MARTIN: Well, Pablo...

TORRE: Mm-hmm.

MARTIN: I guess I'm just questioning what Clarke, what you're talking about in terms of there being a repeat of "don't ask, don't tell". I remember in the wake of, when the discussion about repealing "don't ask, don't tell", all the stuff about, you know, former military - mainly former retired - long retired military - talking about this and a lot of people outside of the military talking about this. I don't remember a lot of pushback from people within the military. But in this instance I see very little backlash. I see very little. And I could be wrong about that. But Pablo, what about you?

TORRE: I mean there are, I mean on this end there's no backlash. But in terms of the public, in terms of the sports community, you'll, look - you'll have pockets of players who will tweet something and delete that tweet after they realize what a horrible nightmare was to even consider venturing that out into the marketplace of ideas in 2013 - which is a good thing, I think. But look, the reason why this is on the cover of Sports Illustrated is because they're clear - I mean there are two angles to this. One is the public interest. Clearly, everybody is talking about it. And it's not because, you know, SI is setting the agenda for the national conversations because there actually was - as LZ said - this waiting period. This very long waiting where everybody was building momentum to who is it going to be? We've been waiting so long. There are rumors about NFL players coming out, maybe four at a time, then one, which didn't happen, so the conversation is still going on in terms of who, how many people actually will we see coming out of the closet.

And in terms of, you know, sports, I guess Jimi, the thing that I found most uncomfortable about why is it on the cover of Sports Illustrated is the implication that sports must be limited to the box of sports and on the court stuff. And this - I mean this is such a hugely influential move for anybody in this country, but especially kids, young kids and young people who play sports. And look...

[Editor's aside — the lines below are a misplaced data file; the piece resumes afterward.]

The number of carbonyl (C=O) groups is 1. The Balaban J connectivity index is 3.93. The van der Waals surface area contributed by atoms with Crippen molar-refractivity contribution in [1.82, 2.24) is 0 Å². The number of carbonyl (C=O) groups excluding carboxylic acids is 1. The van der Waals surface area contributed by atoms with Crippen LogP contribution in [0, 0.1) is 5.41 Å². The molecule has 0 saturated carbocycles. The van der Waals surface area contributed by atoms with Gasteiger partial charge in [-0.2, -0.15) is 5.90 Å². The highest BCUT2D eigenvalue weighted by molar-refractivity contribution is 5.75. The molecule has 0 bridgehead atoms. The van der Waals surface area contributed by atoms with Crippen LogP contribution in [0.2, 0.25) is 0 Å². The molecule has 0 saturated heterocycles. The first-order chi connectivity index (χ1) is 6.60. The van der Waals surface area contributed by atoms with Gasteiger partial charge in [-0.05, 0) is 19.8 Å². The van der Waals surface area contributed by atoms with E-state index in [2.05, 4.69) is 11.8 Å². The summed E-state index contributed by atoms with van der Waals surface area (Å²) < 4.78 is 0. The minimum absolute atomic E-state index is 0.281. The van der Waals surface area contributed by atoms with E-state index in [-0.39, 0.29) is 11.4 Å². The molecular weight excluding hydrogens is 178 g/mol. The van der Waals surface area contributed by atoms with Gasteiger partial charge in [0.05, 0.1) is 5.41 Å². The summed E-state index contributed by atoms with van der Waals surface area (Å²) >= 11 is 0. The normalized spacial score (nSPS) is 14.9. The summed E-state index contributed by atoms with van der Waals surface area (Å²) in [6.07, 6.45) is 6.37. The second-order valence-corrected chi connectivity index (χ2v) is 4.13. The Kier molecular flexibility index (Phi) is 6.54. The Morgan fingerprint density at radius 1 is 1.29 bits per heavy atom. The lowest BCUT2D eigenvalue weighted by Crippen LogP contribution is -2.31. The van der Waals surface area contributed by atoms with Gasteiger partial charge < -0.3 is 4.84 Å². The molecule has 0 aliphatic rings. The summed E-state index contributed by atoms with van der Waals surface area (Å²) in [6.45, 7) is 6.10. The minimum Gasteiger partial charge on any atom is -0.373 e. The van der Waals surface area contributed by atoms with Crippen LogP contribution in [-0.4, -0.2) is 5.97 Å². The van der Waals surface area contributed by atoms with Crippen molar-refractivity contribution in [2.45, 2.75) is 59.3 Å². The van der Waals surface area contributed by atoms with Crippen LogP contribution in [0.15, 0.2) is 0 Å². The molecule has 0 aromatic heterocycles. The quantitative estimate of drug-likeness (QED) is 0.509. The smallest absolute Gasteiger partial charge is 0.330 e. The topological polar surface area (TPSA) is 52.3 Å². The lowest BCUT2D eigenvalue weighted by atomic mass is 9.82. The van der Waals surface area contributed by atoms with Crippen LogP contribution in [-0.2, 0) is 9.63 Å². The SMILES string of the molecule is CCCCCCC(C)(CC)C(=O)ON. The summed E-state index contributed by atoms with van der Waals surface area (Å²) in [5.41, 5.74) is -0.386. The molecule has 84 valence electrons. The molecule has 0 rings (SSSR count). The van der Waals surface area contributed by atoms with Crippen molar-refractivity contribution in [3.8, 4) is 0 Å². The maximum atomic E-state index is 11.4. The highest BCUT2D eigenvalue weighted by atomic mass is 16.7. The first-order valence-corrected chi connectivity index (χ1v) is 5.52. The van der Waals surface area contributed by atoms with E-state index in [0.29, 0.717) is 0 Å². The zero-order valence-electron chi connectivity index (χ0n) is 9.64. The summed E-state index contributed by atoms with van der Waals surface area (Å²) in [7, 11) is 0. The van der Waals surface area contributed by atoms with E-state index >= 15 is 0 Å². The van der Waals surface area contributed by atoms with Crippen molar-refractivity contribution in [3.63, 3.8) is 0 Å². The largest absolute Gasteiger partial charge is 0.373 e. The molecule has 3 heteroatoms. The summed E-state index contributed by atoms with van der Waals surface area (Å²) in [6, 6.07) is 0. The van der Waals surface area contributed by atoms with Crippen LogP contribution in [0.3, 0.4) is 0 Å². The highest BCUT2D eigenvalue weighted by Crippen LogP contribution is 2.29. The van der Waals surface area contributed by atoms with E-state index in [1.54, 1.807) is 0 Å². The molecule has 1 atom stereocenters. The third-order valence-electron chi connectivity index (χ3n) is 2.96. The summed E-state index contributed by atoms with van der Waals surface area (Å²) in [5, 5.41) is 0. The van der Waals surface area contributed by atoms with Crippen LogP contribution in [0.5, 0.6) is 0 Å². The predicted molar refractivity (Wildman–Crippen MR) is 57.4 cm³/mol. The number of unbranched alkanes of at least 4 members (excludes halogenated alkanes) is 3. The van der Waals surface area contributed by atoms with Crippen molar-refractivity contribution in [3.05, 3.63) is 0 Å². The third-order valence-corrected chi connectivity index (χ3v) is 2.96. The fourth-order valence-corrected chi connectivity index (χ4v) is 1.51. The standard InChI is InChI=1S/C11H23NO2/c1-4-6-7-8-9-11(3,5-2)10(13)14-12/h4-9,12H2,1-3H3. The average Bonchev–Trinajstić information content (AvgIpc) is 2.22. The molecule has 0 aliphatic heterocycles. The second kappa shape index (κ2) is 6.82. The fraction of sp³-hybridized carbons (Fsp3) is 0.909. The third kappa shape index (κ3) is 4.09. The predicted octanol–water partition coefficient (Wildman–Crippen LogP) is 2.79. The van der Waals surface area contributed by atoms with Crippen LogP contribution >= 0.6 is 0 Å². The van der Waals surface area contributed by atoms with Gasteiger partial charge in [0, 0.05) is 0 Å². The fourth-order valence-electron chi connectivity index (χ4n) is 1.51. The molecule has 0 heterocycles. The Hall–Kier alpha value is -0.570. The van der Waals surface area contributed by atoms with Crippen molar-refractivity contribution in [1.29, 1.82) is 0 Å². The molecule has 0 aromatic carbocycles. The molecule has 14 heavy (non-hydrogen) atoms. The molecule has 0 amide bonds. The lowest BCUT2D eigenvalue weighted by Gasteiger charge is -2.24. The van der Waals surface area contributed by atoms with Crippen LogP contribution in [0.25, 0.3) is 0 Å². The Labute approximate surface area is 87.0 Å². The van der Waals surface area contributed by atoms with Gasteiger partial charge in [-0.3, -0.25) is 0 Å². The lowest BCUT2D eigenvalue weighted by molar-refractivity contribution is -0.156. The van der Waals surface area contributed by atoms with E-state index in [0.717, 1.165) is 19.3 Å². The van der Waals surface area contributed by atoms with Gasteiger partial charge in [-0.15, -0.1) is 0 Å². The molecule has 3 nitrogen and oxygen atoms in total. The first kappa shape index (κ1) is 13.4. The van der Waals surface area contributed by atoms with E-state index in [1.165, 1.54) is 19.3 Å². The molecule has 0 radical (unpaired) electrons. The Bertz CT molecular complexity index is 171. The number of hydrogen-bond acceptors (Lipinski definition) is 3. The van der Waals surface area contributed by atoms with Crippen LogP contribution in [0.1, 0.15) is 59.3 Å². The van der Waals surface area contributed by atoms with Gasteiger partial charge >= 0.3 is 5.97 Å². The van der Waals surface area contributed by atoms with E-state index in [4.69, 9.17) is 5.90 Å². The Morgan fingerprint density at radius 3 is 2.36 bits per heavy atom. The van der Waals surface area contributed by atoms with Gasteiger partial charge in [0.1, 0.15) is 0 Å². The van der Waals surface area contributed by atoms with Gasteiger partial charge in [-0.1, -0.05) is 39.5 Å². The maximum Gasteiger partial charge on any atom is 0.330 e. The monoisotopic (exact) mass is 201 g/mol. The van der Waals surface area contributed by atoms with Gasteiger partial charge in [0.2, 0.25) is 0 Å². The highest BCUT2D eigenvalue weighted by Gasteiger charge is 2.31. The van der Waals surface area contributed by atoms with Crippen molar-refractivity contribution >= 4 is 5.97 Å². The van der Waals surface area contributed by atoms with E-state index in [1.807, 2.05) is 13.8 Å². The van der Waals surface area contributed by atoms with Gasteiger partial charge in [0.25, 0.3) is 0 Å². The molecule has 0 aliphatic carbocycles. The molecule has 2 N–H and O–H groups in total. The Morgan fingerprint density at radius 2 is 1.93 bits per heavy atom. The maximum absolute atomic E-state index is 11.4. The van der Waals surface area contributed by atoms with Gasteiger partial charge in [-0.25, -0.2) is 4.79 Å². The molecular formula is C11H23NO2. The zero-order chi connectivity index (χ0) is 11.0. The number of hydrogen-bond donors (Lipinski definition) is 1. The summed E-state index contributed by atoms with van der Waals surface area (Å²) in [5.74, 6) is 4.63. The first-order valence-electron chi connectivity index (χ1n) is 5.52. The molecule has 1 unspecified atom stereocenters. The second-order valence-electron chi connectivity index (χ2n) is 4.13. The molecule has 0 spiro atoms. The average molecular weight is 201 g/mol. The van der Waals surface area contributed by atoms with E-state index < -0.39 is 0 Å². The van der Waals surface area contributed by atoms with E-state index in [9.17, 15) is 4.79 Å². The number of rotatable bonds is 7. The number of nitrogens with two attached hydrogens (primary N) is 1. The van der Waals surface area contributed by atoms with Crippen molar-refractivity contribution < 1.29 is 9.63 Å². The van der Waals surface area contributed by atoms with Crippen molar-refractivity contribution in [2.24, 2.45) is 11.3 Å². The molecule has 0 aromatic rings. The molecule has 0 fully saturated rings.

COOPER: Yeah. Exactly.

TORRE: ...the number went from zero in the public perception to one. Obviously the guys who came before should be mentioned, but it went from zero to one.

IZRAEL: Mm-hmm. Yeah.

MARTIN: Well, let me tell you what I liked about the piece, though. Let me tell you what I liked about the piece, was that he described what the closet was and what effect it had on his life. And I mean he did mention in passing - and I wish he said more about this - the fact that he was engaged at one point.


MARTIN: And it struck me that he seems to have known that he was gay at one point. And I have to wonder, you know, what it felt like for that young woman to understand that the person to whom she was engaged could never fully love her in the way that she deserved. And it - or...

COOPER: Well, there's some closure for her. She said that.